“So, what are the rules for the roundabouts?” My concerned father asked.
“What rules?” I scoffed. “It’s first come first serve.”
Welcome to driving in Saudi Arabia!
On September 24th, 2017 I moved to Dammam, Saudi Arabia with my husband. I knew that by law, women were prohibited to drive in this conservative country. Rather, we are escorted by paid male drivers or male relatives.
In the beginning I was honestly OK with it. In general, I don’t like to drive much. Of course when my father first taught me, I was terrified but then I grew to love it, feeling so cool and unstoppable. As I got older, driving just became a drag for me. Maybe it was the fact that I lived in a city and had the convenience to walk almost anywhere or maybe it just lost its appeal to me. But back in Virginia, I would always prefer my sister or friends to drive.
On September 26th, 2017 Saudi Arabia announced women will be allowed to drive joining the rest of the modern world. The tentative date would be sometime in June and finally it was confirmed that by June 24th, women would be permitted to drive! آخيرا What a relief. Let the countdown begin!
I could not believe it! 2 days after my arrival to a country that oppresses women and is highly conservative, a miracle has happened! Allah is watching over me. الحمد لله
In the beginning, I felt like a Queen. My husband drove me to wherever I “commanded” in these crazy streets. He was truly my personal driver. I was thankful because the way men drive here is outrageous. They have neglected the laws and created their own as if they are in an intense game of Grand Theft Auto.*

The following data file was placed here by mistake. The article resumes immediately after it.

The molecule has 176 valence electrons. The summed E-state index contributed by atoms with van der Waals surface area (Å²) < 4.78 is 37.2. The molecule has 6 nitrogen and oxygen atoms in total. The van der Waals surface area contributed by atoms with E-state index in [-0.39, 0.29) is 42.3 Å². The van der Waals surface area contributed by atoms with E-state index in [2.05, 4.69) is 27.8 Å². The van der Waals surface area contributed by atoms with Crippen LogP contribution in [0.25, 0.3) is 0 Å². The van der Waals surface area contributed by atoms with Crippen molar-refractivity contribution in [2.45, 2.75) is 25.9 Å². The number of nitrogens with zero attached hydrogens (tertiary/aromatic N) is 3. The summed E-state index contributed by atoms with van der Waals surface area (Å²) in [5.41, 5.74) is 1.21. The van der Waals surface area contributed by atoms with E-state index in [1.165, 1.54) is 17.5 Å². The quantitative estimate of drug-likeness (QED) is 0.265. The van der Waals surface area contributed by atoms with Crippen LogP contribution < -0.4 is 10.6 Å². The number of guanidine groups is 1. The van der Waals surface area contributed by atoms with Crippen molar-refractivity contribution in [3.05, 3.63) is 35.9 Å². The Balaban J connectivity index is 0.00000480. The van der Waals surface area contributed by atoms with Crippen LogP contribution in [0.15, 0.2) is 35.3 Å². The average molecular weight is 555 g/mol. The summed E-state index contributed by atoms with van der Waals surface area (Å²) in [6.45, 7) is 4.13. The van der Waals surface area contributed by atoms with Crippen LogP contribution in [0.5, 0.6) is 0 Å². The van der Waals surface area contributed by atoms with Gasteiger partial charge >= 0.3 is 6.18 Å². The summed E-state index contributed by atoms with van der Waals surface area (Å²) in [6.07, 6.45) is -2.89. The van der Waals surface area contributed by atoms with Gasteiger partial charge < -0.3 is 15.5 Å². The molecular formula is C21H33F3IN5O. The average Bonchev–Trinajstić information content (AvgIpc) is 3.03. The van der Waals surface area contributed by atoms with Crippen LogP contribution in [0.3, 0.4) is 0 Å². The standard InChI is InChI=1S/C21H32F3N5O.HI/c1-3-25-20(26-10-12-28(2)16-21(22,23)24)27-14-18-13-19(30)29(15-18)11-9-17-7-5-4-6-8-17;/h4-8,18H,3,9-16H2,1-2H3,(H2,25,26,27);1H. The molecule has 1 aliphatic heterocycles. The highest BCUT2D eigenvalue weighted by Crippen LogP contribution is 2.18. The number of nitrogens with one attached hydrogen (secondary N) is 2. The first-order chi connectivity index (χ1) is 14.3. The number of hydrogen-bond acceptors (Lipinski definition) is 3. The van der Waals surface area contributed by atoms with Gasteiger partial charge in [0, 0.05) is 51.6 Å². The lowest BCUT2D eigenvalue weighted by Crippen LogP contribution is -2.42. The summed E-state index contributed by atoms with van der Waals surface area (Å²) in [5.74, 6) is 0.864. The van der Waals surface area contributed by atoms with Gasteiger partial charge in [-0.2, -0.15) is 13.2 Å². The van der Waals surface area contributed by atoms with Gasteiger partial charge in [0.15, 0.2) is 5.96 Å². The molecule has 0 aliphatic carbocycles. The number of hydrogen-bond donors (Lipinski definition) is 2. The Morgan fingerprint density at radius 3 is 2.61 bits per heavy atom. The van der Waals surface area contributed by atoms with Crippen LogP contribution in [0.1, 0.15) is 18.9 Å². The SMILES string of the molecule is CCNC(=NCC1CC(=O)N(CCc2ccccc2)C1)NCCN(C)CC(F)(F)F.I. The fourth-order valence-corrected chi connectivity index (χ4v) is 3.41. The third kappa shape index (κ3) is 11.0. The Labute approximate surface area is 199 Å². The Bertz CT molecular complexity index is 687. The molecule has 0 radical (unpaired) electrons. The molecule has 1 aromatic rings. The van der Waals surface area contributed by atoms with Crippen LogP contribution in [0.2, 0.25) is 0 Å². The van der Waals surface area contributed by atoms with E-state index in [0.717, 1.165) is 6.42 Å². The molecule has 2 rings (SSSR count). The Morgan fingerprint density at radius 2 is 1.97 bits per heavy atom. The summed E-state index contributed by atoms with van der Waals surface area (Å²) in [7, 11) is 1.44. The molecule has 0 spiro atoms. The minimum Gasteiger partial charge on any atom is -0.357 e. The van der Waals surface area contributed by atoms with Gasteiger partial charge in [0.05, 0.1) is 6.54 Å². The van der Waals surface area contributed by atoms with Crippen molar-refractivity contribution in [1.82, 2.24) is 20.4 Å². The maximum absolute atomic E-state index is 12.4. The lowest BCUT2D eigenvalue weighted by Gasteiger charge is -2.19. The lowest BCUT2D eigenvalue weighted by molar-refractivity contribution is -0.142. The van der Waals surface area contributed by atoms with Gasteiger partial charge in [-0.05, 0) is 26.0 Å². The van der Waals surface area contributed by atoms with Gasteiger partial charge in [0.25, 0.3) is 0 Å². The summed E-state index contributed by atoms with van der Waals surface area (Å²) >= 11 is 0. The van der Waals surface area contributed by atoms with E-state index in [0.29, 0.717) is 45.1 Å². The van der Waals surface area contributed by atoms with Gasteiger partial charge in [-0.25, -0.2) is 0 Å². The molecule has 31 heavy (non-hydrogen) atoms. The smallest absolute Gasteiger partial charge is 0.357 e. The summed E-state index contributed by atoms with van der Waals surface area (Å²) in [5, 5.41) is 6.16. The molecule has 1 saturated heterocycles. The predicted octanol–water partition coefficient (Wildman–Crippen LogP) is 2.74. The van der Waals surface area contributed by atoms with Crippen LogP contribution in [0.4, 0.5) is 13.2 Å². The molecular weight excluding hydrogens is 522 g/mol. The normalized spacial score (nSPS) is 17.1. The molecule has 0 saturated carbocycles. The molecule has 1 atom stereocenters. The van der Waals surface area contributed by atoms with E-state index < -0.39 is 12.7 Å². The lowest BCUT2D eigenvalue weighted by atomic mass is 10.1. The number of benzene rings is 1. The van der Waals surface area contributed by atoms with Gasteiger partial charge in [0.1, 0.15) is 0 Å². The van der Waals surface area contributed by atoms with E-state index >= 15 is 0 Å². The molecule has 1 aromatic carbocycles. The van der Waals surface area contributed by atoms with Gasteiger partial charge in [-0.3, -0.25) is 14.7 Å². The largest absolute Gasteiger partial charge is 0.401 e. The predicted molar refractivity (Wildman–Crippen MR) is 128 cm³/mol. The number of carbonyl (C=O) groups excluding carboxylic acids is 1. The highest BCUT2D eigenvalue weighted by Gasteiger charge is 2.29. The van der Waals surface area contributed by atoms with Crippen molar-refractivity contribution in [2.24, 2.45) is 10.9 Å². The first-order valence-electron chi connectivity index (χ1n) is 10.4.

- Switching Lanes. Even though there are CLEAR white lines dividing the street into three lanes, they still drive in-between them acting as though the lines are invisible or don’t apply to them. They also love swerving and cutting people off
- U-Turns. There are usually two lanes that are dedicated to left turns or u-turns only. They are obvious because there is a strip of concrete that separates and designates that this road is specifically for left and u-turns only. Men from the right-most lane (about 2 or 3 lanes away from the concrete) STILL make u-turns or left turns! Are you FREAKIN’ KIDDING me? How did these boys get their driver’s license?
- Turn Signals. They don’t use them and it drives me CRAZY. How am I supposed to know that you’re about to run into me? On several different occasions, a driver will be SO close to our car while they are switching lanes and even though my husband is honking for a good amount of time, THEY JUST IGNORE IT.
- Roundabouts. These are the scariest to drive through. Boys just go in, NOT checking if there is enough space for them to enter. While you’re in the roundabout, it is absolute chaos. People swerving, honking, creating their own lanes, just a huge f*cking mess. If there is a traffic light to control traffic, it isn’t bad at all. However, with no traffic light people are entering when they please, switching lanes without warning, honking at you if you’re in there way. Ugh, I’m generally cursing at them the whole time.
*Riyadh and Jeddah have it worse since the cities are more populated.
Driving did NOT seem appealing to me. But as time moved on, I despised not being able to drive. I felt stuck. I had to depend on two choices: My husband or Uber/Careem. I guess it is important to take advantage of everything that you have in your life. Count your blessings my readers.